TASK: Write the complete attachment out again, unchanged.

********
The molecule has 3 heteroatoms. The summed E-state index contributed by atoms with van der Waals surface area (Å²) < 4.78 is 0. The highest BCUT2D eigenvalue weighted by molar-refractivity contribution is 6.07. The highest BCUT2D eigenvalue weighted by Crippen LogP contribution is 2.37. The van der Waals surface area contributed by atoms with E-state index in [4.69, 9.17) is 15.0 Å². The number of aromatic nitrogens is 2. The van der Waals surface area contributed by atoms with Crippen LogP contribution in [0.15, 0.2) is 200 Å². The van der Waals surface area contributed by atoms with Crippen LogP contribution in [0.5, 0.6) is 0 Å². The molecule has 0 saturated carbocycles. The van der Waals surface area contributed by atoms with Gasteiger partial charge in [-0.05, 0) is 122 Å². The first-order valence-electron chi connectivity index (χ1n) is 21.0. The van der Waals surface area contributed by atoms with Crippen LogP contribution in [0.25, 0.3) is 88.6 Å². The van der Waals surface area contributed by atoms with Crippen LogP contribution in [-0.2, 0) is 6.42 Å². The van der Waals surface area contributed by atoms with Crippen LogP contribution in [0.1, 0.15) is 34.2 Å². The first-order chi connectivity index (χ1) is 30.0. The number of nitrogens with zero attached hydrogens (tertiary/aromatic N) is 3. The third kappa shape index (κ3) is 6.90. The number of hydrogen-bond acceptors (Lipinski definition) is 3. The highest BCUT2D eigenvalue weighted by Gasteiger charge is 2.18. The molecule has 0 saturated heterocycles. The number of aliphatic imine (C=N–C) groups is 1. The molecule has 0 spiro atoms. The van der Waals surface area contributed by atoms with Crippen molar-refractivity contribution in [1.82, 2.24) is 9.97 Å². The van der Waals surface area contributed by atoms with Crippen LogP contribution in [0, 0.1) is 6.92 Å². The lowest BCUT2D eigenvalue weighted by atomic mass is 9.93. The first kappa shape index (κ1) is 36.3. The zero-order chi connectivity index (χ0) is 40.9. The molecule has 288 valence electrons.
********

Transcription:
The molecule has 3 heteroatoms. The summed E-state index contributed by atoms with van der Waals surface area (Å²) < 4.78 is 0. The highest BCUT2D eigenvalue weighted by molar-refractivity contribution is 6.07. The highest BCUT2D eigenvalue weighted by Crippen LogP contribution is 2.37. The van der Waals surface area contributed by atoms with E-state index in [4.69, 9.17) is 15.0 Å². The number of aromatic nitrogens is 2. The van der Waals surface area contributed by atoms with Crippen LogP contribution in [0.15, 0.2) is 200 Å². The van der Waals surface area contributed by atoms with Crippen LogP contribution in [0.5, 0.6) is 0 Å². The molecule has 0 saturated carbocycles. The van der Waals surface area contributed by atoms with Gasteiger partial charge in [-0.05, 0) is 122 Å². The first-order valence-electron chi connectivity index (χ1n) is 21.0. The van der Waals surface area contributed by atoms with Crippen LogP contribution in [0.25, 0.3) is 88.6 Å². The van der Waals surface area contributed by atoms with Crippen LogP contribution in [-0.2, 0) is 6.42 Å². The van der Waals surface area contributed by atoms with Crippen LogP contribution in [0.1, 0.15) is 34.2 Å². The first-order chi connectivity index (χ1) is 30.0. The number of nitrogens with zero attached hydrogens (tertiary/aromatic N) is 3. The third kappa shape index (κ3) is 6.90. The number of hydrogen-bond acceptors (Lipinski definition) is 3. The highest BCUT2D eigenvalue weighted by Gasteiger charge is 2.18. The molecule has 0 saturated heterocycles. The number of aliphatic imine (C=N–C) groups is 1. The molecule has 0 spiro atoms. The van der Waals surface area contributed by atoms with Crippen molar-refractivity contribution in [1.82, 2.24) is 9.97 Å². The van der Waals surface area contributed by atoms with Crippen LogP contribution in [0, 0.1) is 6.92 Å². The lowest BCUT2D eigenvalue weighted by atomic mass is 9.93. The first kappa shape index (κ1) is 36.3. The zero-order chi connectivity index (χ0) is 40.9. The molecule has 288 valence electrons.